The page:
Replace radiator with baseboard??

I'm about to have my bathroom remodeled. The original radiator is an old cast iron "accordion" (if that's an appropriate term). It will have to be removed for demolition of the existing room. Instead of re-using it, I'm considering replacing it with a 4' cast iron baseboard during the remodel for a neater look and to open up some space.
The bathroom is about 7' x 7' with a 10' ceiling. Any opinions as to whether I should keep what I have or switch to the baseboard??
If you need more info, let me know.
Thanks, Ray
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Is it steam or hot water?
If steam, stick with the original, If hot water keep the same heat ratings. Probably need a contractor to tell that. Otherwise your temperature balance will be off compared to the rest of the house.
Stretch
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Maybe, depending on the type of baseboard used. Cast iron radiators retain heat for a while after the circulator stops and the room will continue to absorb that heat. Fin and tube baseboard does not have the mass and cools quickly. Cast iron baseboard is much closer to the performance of the ci radiators and should be used if you do make the change. You can also find information that allows you to estimate the Btu output of your existing radiators for comparison. http://www.colonialsupply.com/resources/radiator.htm
They also point out: In fact, when they were built most houses with cast iron radiators weren't very well insulated and often didn't have storm windows. Since then many have had energy saving improvements so the total radiator heating capacity is now much greater than the minimum needed according to the building's actual heat loss.
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More to the point, they may keep somebody warm by actual radiation after the pump stops. Then again, the wall above a baseboard fin tube could do that too.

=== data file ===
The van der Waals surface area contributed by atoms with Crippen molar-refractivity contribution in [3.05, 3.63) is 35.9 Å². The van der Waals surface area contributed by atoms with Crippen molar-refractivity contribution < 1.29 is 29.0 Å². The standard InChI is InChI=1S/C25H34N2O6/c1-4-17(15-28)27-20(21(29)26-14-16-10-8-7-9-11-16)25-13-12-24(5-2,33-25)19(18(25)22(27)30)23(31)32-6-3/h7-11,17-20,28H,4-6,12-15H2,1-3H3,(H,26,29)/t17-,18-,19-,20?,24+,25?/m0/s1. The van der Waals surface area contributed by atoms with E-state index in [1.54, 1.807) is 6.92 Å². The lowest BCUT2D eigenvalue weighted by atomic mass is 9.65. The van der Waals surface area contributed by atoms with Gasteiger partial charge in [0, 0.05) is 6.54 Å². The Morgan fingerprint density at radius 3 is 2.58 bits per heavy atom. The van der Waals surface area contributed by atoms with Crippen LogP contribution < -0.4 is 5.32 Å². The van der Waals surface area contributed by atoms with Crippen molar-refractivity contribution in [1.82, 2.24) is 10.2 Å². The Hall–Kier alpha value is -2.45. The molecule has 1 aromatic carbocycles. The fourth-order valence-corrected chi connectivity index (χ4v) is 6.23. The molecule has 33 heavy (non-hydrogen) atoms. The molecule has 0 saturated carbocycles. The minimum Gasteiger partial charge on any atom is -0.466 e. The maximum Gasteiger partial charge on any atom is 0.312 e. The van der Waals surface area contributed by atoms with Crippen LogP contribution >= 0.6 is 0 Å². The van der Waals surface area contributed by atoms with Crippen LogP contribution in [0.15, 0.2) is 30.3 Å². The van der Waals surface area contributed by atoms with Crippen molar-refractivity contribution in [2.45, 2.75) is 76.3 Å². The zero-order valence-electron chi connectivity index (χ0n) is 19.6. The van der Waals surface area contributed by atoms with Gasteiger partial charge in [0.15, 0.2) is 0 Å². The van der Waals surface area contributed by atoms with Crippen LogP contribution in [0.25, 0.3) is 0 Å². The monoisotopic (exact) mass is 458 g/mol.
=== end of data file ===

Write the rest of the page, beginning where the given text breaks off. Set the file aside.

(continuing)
I doubt that would make much difference.

Along with a little vague disinformation...
Cast iron radiators heat up slowly and cool down slowly to give very gentle, even, radiant heating. Since the 50's less expensive copper finned convectors and baseboard have come to predominate but the heating is harsher more of an "all on," "all off" effect. Along with these and other, even newer forms of heating, Burnham Cast Iron Radiators and Cast Iron Baseboard are still available at Colonial...
Whaddya know... The SELL cast iron radiators :-)
Nick
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wrote:

My experience contradicts that. The mass of some sheetrock and paint does not have the heat holding capacity of 100 pounds of cast iron.

What makes you doubt that? I have real life experience in this. Do you?

So, just because they sell a product they give mis-information? Again, give me some facts to back up your doubts. IMO, you would rather just cast doubt in this case rather that give real life examples and experience. I'm speaking from the experience in working for a manufacturer of fin and tube heating, but at the same time using cast iron because it performs best in a radiator replacement to avoid mixing materials. I now longer own the house, but it is in Philly if you'd like to pop over and make some measurements. I'm sure the new owner will be happy to have you.
FWIW, I used the calculations from the Colonial web page to size a heating system in a conversion from steam to hot water in a portion of a building. Judging from performance, it is very accurate.
--
Ed
http://pages.cthome.net/edhome/




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Edwin Pawlowski wrote:

There ya go. Muddying the waters with a bunch of facts.
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....100 pounds of iron can store 12 Btu/F, like 24 ft^2 of 1/2" drywall. Then we can add a sink, a shower, tiles on the wall at 0.16 Btu/lb-F, a floor, a toilet containing 5 gallons of water (40 Btu/F), a bathroom cabinet, and maybe a cast iron tub, and more.
You are wrong. You might simply admit it, and move on.
Nick
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That stuff would be in the room anyway so there is no difference in that portion. We are talking the difference between CI baseboard and finned copper tubing. You should know better with your education.
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